Photo Credit: Wikimedia / Ishmael Daro
Pro-Hamas demonstration in Brooklyn, New York on October 28, 2023

Pro-Hamas demonstrators blocked major arteries leading to international airports in New York City and Los Angeles on Wednesday morning, infuriating travelers who were rushing to board flights home after the holiday weekend.

In New York, the protesters blocked the Van Wyck Expressway and the service road to JFK International Airport, stopping in front of the Israeli flag flying near Terminal 4, where travelers catch flights to and from Israel.


Some of the protesters opened banners proclaiming “Right to return home” and “Divest from genocide.” At least 40 people locked arms in a chain across the highway, blocking traffic and waving Palestinian Authority flags while chanting “From the river to the sea” — the genocidal call for the annihilation of the State of Israel, and “Free, free Palestine.”

Port Authority Police demanded the group leave the roadway; eventually, with traffic backed up and outraged drivers yelling, they moved in to arrest the chanting protesters. At least 26 demonstrators were arrested, all of whom received desk appearance tickets and then were released, police sources told the New York Post.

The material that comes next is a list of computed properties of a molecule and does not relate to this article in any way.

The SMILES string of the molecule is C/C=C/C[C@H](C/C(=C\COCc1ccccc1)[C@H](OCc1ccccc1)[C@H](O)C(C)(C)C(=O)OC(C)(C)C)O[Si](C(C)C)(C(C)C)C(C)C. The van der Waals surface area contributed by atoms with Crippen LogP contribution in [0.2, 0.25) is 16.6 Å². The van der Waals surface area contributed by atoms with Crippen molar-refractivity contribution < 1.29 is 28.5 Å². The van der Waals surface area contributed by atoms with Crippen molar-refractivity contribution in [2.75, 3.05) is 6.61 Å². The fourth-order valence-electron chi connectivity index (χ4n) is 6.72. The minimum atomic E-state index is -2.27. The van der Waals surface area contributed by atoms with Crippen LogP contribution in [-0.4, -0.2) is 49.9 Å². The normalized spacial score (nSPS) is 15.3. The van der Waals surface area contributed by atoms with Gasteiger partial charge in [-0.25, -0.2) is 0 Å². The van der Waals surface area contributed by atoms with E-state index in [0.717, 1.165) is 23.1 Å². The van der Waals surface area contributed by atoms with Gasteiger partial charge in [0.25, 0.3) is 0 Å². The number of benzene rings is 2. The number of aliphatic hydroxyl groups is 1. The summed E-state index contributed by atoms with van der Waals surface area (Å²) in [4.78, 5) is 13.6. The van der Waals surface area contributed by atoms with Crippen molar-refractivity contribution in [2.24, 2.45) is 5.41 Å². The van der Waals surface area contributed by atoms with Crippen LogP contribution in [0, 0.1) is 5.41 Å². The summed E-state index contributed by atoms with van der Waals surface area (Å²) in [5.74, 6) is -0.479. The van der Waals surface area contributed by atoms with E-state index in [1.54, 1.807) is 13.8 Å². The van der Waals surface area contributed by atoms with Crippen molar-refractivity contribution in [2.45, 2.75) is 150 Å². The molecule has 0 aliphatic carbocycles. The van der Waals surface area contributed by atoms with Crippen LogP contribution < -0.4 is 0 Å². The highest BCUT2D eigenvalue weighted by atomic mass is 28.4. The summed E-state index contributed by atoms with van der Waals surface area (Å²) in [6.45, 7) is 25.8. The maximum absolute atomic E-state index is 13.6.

But in the meantime, frantic travelers were forced to shlep their luggage by foot in the rain to get to their terminals. In Los Angeles, police were far less tolerant.

A similar group blocked the road to LAX International Airport on Wednesday morning as well, waving signs reading “Ceasefire not enough. Land back! Free Palestine.”

But the protesters at LAX were not as brazen as those in New York: when LAPD officers arrived, the demonstrators scurried away, fleeing in various directions.

At least a dozen of those who were too slow were arrested and taken into custody, but by the end of the incident, 35 people were arrested for rioting. One was charged with battery for assaulting a police officer, according to a spokesperson for Los Angeles police.


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Hana Levi Julian is a Middle East news analyst with a degree in Mass Communication and Journalism from Southern Connecticut State University. A past columnist with The Jewish Press and senior editor at Arutz 7, Ms. Julian has written for, and other media outlets, in addition to her years working in broadcast journalism.